Updated: Feb 11
In an age of processed and fast food on every corner, achieving good baseline nutrition long term can be harder than we think.
Whilst we may be able to get away with nutritional deficiencies in the short term, in the long run they can contribute to poor immunity, low energy, poor hormonal health, low mood, the list is endless. Here are some of the reasons why your diet may not be optimal:
Food quality - food grown in mineral depleted soil or with lots of chemicals may not have adequate nutrient levels.
Stress - nutrients such as magnesium, Vitamin C, and the B vitamins are needed by our adrenal glands that produce cortisol in times of stress. They are easily used up when stress is long term.
Lack of sunlight - in the winter months affects our Vitamin D levels. Government guidance is to supplement in the UK October to March 10 micrograms daily, however some people such as pregnant women, darker skins, elderly and those with a genetic susceptibility, may need more. You won’t know this unless you test.
Poor gut health; if we are eating a well balanced diet but not absorbing the nutrients very well, we are going to be deficient. This could implicate our stomach acid, the function of our small intestine, the microbial diversity of our large intestine, production of bile etc.
Ageing; as we get older, our nutrient needs increase, making it harder to ensure we are getting enough vitamins and minerals and protein.
Poor diet; you just might not be eating enough of the nutrients your body needs.
Common deficiencies There are over 30 different vitamins and minerals needed by the body, but here are 6 that can often be deficient;
1. Iron is needed to carry oxygen in the blood to our tissues. Common signs of deficiency; fatigue hair thinning, pale appearance, mouth ulcers, brittle nails, restless legs, heavy periods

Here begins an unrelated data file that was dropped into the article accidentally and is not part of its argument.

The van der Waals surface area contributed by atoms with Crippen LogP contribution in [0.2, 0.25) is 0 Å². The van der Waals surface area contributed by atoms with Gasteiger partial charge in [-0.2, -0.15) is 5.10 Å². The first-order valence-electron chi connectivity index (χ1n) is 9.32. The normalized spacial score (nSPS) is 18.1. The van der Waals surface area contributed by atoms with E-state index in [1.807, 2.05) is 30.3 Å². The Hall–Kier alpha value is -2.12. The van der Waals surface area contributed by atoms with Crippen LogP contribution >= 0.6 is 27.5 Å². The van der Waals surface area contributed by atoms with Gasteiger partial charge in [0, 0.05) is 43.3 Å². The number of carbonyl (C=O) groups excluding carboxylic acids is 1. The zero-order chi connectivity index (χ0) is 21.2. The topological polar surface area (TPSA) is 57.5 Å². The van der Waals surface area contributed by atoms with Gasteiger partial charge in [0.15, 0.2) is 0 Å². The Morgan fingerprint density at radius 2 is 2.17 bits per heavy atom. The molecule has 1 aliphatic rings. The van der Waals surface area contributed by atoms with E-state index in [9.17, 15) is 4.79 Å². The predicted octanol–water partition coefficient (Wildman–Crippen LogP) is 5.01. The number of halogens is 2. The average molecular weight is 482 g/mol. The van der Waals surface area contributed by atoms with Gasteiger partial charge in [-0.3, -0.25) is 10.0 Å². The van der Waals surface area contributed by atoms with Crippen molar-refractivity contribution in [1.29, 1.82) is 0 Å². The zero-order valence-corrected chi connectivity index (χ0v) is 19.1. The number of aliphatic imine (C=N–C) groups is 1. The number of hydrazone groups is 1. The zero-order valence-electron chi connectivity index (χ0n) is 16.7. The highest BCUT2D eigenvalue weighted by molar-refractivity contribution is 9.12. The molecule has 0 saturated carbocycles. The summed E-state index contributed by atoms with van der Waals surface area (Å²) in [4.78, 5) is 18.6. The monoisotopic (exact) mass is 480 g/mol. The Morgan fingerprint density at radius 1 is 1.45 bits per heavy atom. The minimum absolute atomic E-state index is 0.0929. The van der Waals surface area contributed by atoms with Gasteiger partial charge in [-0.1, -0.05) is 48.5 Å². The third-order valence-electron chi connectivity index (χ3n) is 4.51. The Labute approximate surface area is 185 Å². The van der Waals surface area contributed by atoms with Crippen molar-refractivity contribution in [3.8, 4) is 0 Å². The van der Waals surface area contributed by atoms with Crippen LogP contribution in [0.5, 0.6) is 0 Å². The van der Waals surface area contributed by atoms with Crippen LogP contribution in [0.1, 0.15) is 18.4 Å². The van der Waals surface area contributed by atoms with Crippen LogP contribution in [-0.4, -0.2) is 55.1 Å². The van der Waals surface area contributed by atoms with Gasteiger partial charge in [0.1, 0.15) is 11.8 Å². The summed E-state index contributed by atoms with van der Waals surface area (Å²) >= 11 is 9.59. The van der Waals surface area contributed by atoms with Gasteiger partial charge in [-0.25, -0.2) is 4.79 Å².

Food sources; meat, poultry, fish, soy, nuts, seeds, lentils, green veg 2. Magnesium is Needed for over 300 different functions in the body, it is known as natures tranquiliser. Common signs of deficiency; fatigue, restless legs, twitchy muscles, cramp, cold hands, aching joints, low mood, anxiety, palpitations, PMS, painful periods, headaches, high blood pressure Food sources; dark green leafy veg, nuts, seeds, broccoli, dark chocolate! 3. Vitamin D needed for your bones, immunity, mental health and much more. Common signs of deficiency; are not always obvious, but include depression or low mood, sleep issues, low immunity, bone pain Food sources; trace amounts in eggs, oily fish 4. Vitamin B12 needed for energy and your nervous system Common signs of deficiency; fatigue, depression, brain fog, anxiety, dizziness, pale appearance, mouth ulcers, numbness/tingling in hands or feet, burning tongue or feet Food sources; meat, fish, dairy (Vegans, please supplement!) 5. Zinc is needed for immunity, fertility, digestion and gene expression. Common signs of deficiency; loss of taste or smell, white spots or ridges on nails, poor wound healing, poor appetite, stretch marks, hair loss, frequent colds Food sources; meat, shellfish, whole grains, legumes, nuts, spinach 6. Vitamin C is needed for immunity, connective tissue, makes your skin supple, and is a major anti-oxidant. Common signs of deficiency; sore bleeding gums, poor hair growth, easy bruising, frequent nose bleeds, frequent colds Food sources; citrus fruits, bell peppers, broccoli, spinach, kiwi, Brussel sprouts, cauliflower However no body system works in isolation. Assessing the whole person and clinical presentation, bearing in mind medical history, medications and the patient’s story, will help lead us to corrective steps if needed. Where appropriate, testing can be offered to determine absolute levels. If you’re concerned about any symptoms, as always a free discovery call is available via www.calendly.com/vaguswellbeing/discovery-call.